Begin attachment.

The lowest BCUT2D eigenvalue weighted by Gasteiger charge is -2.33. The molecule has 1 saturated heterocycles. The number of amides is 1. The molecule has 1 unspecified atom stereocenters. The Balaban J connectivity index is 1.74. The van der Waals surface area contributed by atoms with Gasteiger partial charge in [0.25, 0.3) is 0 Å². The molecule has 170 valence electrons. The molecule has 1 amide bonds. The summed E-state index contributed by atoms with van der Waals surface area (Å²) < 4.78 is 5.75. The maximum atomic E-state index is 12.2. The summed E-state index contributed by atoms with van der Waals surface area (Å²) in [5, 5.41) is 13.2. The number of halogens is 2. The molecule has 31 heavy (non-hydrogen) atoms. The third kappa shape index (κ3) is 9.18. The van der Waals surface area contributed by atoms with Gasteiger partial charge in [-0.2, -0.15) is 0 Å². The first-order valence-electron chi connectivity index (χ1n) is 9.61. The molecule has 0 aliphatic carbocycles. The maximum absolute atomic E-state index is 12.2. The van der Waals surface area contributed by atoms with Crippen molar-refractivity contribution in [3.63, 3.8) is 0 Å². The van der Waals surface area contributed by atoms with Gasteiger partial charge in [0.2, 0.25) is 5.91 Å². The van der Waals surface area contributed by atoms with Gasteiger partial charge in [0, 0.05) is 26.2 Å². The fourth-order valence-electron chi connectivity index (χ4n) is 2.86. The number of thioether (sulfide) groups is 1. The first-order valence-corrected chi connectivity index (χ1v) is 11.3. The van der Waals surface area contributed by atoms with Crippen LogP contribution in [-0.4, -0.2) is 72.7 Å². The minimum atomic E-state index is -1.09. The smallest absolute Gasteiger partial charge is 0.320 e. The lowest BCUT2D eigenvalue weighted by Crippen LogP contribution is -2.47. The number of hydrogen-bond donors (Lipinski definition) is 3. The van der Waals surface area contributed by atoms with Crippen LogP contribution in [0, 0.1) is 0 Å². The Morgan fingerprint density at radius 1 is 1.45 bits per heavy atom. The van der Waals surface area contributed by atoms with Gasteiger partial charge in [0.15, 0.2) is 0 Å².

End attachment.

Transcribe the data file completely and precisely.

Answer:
The lowest BCUT2D eigenvalue weighted by Gasteiger charge is -2.33. The molecule has 1 saturated heterocycles. The number of amides is 1. The molecule has 1 unspecified atom stereocenters. The Balaban J connectivity index is 1.74. The van der Waals surface area contributed by atoms with Gasteiger partial charge in [0.25, 0.3) is 0 Å². The molecule has 170 valence electrons. The molecule has 1 amide bonds. The summed E-state index contributed by atoms with van der Waals surface area (Å²) < 4.78 is 5.75. The maximum atomic E-state index is 12.2. The summed E-state index contributed by atoms with van der Waals surface area (Å²) in [5, 5.41) is 13.2. The number of halogens is 2. The molecule has 31 heavy (non-hydrogen) atoms. The third kappa shape index (κ3) is 9.18. The van der Waals surface area contributed by atoms with Gasteiger partial charge in [-0.2, -0.15) is 0 Å². The first-order valence-electron chi connectivity index (χ1n) is 9.61. The molecule has 0 aliphatic carbocycles. The maximum absolute atomic E-state index is 12.2. The van der Waals surface area contributed by atoms with Crippen molar-refractivity contribution in [3.63, 3.8) is 0 Å². The van der Waals surface area contributed by atoms with Gasteiger partial charge in [0.2, 0.25) is 5.91 Å². The van der Waals surface area contributed by atoms with Gasteiger partial charge in [0, 0.05) is 26.2 Å². The fourth-order valence-electron chi connectivity index (χ4n) is 2.86. The number of thioether (sulfide) groups is 1. The first-order valence-corrected chi connectivity index (χ1v) is 11.3. The van der Waals surface area contributed by atoms with Crippen LogP contribution in [-0.4, -0.2) is 72.7 Å². The minimum atomic E-state index is -1.09. The smallest absolute Gasteiger partial charge is 0.320 e. The lowest BCUT2D eigenvalue weighted by Crippen LogP contribution is -2.47. The number of hydrogen-bond donors (Lipinski definition) is 3. The van der Waals surface area contributed by atoms with Crippen LogP contribution in [0, 0.1) is 0 Å². The Morgan fingerprint density at radius 1 is 1.45 bits per heavy atom. The van der Waals surface area contributed by atoms with Gasteiger partial charge in [0.15, 0.2) is 0 Å².